I'm afraid one of my bucks is going to die. Almost every winter, a buck dies. I was very excited last winter when everyone came through with flying colors. I thought I had finally figured out the secret to keeping bucks alive over the winter. Temperatures have been falling below zero or hovering in the single digits for the past couple weeks, so I'm sure that was part of the problem. It's just amazing how fast a buck can do downhill though.
On Christmas Day, Tennessee Williams jumped the fence so he could be with the girls. That certainly doesn't sound like a buck who is anything but healthy, right? A week ago, another buck bumped into him very slightly, and he fell down. That is definitely not a good sign, so I brought him inside and treated him with Molly's Herbal Dewormer for a week, even though she only recommends three days. He was not improving, which was why we continued to give it to him. Today, I did a fecal, and the slide was covered with worm eggs, so I gave him Cydectin. I'm afraid it's too late, but we'll see.
Seeing how many worms he had, I was tempted to just give Cydectin to everyone, but I decided to run a few fecals first -- one from a buck and two from does. When those slides only had two or three eggs each, I repeated the test, thinking it couldn't be that different. Maybe I made a mistake somehow? No, repeating the test had the same results. Just in one spot on William's slide, there were more than 40 eggs, meaning that I didn't even have to move the slide to count more than 40 eggs.
Of course, the other goats are looking healthy, especially the does, so logically I should not be surprised to see only two or three eggs on the entire slide. I stared at the bucks a good, long time and came to the conclusion that the only thing that looks bad is that three of them are shedding from their face, which usually means they need more copper, so I gave copper boluses to those three.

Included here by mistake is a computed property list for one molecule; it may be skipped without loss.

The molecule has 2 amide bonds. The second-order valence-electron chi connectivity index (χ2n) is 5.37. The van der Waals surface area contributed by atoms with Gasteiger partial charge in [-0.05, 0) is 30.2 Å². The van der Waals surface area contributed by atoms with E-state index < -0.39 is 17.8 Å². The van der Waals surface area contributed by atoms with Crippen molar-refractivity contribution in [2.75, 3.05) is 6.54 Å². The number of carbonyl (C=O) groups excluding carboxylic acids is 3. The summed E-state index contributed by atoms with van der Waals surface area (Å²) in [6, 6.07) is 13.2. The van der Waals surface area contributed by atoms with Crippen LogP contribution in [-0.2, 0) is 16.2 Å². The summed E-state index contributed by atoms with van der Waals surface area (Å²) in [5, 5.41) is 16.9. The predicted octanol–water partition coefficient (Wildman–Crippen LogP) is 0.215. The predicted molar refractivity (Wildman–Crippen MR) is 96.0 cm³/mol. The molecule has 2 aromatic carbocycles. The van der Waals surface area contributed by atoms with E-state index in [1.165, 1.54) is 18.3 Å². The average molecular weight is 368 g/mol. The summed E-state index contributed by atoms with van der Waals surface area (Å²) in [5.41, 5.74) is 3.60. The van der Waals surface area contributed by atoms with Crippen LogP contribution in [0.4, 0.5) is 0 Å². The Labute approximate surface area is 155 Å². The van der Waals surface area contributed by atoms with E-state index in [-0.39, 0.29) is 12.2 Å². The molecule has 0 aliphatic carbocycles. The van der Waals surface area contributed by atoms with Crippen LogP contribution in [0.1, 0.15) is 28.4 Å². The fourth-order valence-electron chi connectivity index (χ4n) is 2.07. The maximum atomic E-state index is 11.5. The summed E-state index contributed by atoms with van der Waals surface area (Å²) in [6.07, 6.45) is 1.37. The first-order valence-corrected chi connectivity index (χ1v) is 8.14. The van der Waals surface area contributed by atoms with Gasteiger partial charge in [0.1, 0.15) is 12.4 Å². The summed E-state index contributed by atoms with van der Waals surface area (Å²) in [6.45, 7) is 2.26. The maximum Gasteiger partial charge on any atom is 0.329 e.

A number of people have asked why I don't just let the weaker animals die -- natural selection, right? I never had a good answer for that, other than my own compassion. However, if there is such a thing as the "right" genetics for an organic farm, I'm starting to wonder if it's possible to achieve it. William's mother is Caboose, who is always the best conditioned goat out there, and she is one of the does whose fecal I tested. His sire's dam is Carmen, another goat who is always in good condition. His sire's sire, however, died during the winter when he was three. So, is 1/4 weaker genetics enough to doom a goat?
The other problem I have with natural selection is that our goats do not live in a natural world. In a natural world, they would range across thousands of acres. They might never eat grass that has been touched by another goat's poop. They certainly would not drink water from 100 feet below the ground, water that is full of minerals that can throw off the balance of nutrients. The high sulfur in our water is what causes our problems with copper deficiency. And who knows what other problems might be caused by our well water? In a natural world, goats would probably never eat alfalfa, and they'd eat a lot more browse than grass or grass hay.
Is it possible to raise goats organically? I'm starting to have my doubts.